If this technique doesn't apply to the species you're working with, the fish will either have to be vent checked or scrutinized for proportional differences in the shape of the body and head. Both of these methods require that the fish are mature and you should have several specimens to compare. Vent checking is the easiest of the two. The fish are simply viewed from below, with a magnifying glass if necessary. The vent of a mature female has a rounded shape to it and may be distended if she is ripe with eggs. Most females will show an extreme bulge around the vent if they are nearly ready to spawn. Males can be a little more difficult depending upon the species. The vent will be smaller and has a flap of muscle that lays over it and gives it a rod shape. I'm not completely sure on the evolutional reason for the muscle there, but believe it is to direct the sperm back into the cave toward the eggs as they are being laid.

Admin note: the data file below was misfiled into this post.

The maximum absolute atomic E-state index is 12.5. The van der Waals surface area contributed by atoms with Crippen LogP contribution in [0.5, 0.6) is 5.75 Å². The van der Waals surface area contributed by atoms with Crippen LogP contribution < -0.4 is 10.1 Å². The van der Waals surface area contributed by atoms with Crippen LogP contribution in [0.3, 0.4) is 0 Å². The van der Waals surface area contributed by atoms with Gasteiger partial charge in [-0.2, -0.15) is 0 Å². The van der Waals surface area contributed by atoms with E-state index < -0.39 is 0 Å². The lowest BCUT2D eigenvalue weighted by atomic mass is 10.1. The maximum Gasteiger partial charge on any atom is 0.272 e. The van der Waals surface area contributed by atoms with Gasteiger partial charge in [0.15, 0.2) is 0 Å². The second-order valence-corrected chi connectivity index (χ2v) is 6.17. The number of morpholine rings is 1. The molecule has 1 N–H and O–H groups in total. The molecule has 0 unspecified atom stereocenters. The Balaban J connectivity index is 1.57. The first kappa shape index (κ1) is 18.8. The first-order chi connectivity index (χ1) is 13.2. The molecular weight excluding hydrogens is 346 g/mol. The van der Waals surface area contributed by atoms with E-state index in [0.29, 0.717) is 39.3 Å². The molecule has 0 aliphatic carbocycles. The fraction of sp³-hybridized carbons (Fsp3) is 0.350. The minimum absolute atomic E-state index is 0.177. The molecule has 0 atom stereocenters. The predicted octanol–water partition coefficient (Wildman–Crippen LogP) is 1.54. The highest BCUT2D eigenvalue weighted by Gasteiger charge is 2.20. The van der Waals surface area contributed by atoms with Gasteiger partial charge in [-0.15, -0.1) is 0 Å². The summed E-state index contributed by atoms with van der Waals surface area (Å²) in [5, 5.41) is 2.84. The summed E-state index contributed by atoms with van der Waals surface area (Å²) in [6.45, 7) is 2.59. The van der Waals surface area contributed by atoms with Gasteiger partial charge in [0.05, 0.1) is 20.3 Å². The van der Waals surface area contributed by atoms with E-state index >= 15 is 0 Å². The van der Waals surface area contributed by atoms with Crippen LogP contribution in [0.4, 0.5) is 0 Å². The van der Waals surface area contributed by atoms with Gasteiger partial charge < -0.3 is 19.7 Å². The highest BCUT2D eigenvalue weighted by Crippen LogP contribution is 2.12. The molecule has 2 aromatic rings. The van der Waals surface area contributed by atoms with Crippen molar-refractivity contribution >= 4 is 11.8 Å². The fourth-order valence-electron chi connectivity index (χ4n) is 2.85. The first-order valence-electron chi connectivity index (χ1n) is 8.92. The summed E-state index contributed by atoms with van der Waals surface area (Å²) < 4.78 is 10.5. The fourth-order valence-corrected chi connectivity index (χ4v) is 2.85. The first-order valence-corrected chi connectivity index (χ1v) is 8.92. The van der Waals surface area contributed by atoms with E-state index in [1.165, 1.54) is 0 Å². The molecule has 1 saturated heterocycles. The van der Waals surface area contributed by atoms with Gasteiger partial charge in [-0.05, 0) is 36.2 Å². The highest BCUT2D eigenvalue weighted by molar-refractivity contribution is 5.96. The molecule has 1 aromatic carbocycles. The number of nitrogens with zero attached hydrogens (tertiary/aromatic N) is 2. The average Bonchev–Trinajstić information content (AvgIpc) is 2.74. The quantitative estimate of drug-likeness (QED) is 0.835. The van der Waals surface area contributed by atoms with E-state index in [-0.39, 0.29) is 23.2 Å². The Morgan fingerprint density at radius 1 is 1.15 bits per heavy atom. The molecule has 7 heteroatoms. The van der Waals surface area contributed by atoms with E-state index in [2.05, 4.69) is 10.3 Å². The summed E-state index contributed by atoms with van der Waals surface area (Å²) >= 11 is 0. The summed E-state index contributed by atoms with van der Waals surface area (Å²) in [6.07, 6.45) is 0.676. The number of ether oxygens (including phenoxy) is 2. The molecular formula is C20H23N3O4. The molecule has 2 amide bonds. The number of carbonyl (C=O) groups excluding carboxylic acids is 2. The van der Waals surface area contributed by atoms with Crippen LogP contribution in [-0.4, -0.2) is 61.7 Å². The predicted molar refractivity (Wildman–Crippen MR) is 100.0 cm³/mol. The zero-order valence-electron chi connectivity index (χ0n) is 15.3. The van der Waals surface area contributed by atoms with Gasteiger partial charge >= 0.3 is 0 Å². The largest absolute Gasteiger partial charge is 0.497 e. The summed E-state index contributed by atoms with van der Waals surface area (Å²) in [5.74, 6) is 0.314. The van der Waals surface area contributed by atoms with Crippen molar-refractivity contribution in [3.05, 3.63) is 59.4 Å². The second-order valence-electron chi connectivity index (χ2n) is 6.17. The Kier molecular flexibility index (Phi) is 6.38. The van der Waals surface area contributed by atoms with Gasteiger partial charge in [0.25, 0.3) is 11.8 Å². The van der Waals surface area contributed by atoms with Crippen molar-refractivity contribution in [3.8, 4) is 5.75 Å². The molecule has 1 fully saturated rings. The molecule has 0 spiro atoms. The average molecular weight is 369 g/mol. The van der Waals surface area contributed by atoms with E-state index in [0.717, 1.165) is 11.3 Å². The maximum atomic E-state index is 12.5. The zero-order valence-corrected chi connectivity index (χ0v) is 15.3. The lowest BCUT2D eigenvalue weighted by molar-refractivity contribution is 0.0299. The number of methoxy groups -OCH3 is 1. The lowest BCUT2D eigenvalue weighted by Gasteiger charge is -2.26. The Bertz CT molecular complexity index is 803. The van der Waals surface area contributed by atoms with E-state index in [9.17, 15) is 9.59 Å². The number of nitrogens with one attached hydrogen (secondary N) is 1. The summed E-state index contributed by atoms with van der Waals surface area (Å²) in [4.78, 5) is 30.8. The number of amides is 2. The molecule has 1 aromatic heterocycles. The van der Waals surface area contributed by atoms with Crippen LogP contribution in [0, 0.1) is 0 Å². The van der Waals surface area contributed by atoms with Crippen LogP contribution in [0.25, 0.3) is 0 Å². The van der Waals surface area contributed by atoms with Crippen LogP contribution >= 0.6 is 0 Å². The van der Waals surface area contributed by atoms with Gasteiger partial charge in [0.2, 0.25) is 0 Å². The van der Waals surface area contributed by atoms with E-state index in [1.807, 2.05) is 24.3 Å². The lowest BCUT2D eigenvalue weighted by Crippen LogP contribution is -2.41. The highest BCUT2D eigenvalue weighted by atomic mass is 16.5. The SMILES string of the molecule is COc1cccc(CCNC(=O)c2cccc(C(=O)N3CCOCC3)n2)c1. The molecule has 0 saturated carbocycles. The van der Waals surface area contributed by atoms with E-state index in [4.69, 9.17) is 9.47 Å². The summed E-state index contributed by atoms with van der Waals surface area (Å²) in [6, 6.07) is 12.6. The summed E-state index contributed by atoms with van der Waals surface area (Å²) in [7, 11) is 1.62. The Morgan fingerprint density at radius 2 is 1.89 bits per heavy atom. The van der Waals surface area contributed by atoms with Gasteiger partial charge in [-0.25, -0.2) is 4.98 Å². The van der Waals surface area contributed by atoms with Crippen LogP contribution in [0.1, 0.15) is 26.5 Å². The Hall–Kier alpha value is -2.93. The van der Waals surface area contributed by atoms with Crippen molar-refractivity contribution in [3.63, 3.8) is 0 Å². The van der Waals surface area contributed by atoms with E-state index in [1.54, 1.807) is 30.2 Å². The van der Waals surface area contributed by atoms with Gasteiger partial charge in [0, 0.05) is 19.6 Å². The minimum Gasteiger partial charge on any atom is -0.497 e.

In order to compare shapes of the fish for sexing, the fish have to be mature. This just can't be done reliably before then. Males appear to get a great deal of detail in the shape of their head when compared side-by-side with females. This is to include several depressions and peaks in the profile of the head. In species where this applies, the female normally has a very rounded head without much detail to the shape.